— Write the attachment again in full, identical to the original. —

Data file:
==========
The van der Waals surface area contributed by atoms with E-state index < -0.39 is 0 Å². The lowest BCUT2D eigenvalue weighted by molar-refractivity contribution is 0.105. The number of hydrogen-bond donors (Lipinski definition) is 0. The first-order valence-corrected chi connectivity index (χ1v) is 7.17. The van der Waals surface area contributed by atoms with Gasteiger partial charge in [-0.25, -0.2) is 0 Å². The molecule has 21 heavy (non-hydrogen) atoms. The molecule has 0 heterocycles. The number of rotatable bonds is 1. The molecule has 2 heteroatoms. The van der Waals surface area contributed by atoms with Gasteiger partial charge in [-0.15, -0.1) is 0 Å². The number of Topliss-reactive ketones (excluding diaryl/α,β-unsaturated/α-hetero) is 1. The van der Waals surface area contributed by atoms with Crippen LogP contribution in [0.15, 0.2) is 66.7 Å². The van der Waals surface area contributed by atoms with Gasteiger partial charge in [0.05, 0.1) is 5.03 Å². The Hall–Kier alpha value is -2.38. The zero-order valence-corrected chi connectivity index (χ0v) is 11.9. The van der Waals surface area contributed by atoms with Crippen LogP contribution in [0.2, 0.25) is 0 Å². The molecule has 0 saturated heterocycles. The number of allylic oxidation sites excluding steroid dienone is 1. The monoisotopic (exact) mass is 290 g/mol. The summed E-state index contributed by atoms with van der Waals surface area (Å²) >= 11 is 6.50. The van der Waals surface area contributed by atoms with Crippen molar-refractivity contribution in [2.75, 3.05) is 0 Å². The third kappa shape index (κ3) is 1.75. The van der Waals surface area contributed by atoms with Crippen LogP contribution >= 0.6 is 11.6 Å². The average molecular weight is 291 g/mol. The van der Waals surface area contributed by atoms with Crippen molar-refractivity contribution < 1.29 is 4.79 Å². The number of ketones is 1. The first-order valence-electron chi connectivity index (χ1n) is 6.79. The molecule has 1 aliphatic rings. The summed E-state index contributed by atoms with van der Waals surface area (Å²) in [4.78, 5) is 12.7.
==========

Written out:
The van der Waals surface area contributed by atoms with E-state index < -0.39 is 0 Å². The lowest BCUT2D eigenvalue weighted by molar-refractivity contribution is 0.105. The number of hydrogen-bond donors (Lipinski definition) is 0. The first-order valence-corrected chi connectivity index (χ1v) is 7.17. The van der Waals surface area contributed by atoms with Gasteiger partial charge in [-0.25, -0.2) is 0 Å². The molecule has 21 heavy (non-hydrogen) atoms. The molecule has 0 heterocycles. The number of rotatable bonds is 1. The molecule has 2 heteroatoms. The van der Waals surface area contributed by atoms with Gasteiger partial charge in [-0.15, -0.1) is 0 Å². The number of Topliss-reactive ketones (excluding diaryl/α,β-unsaturated/α-hetero) is 1. The van der Waals surface area contributed by atoms with Crippen LogP contribution in [0.15, 0.2) is 66.7 Å². The van der Waals surface area contributed by atoms with Gasteiger partial charge in [0.05, 0.1) is 5.03 Å². The Hall–Kier alpha value is -2.38. The zero-order valence-corrected chi connectivity index (χ0v) is 11.9. The van der Waals surface area contributed by atoms with Crippen LogP contribution in [0.2, 0.25) is 0 Å². The molecule has 0 saturated heterocycles. The number of allylic oxidation sites excluding steroid dienone is 1. The monoisotopic (exact) mass is 290 g/mol. The summed E-state index contributed by atoms with van der Waals surface area (Å²) >= 11 is 6.50. The van der Waals surface area contributed by atoms with Crippen molar-refractivity contribution in [2.75, 3.05) is 0 Å². The third kappa shape index (κ3) is 1.75. The van der Waals surface area contributed by atoms with Crippen LogP contribution >= 0.6 is 11.6 Å². The average molecular weight is 291 g/mol. The van der Waals surface area contributed by atoms with Crippen molar-refractivity contribution < 1.29 is 4.79 Å². The number of ketones is 1. The first-order valence-electron chi connectivity index (χ1n) is 6.79. The molecule has 1 aliphatic rings. The summed E-state index contributed by atoms with van der Waals surface area (Å²) in [4.78, 5) is 12.7.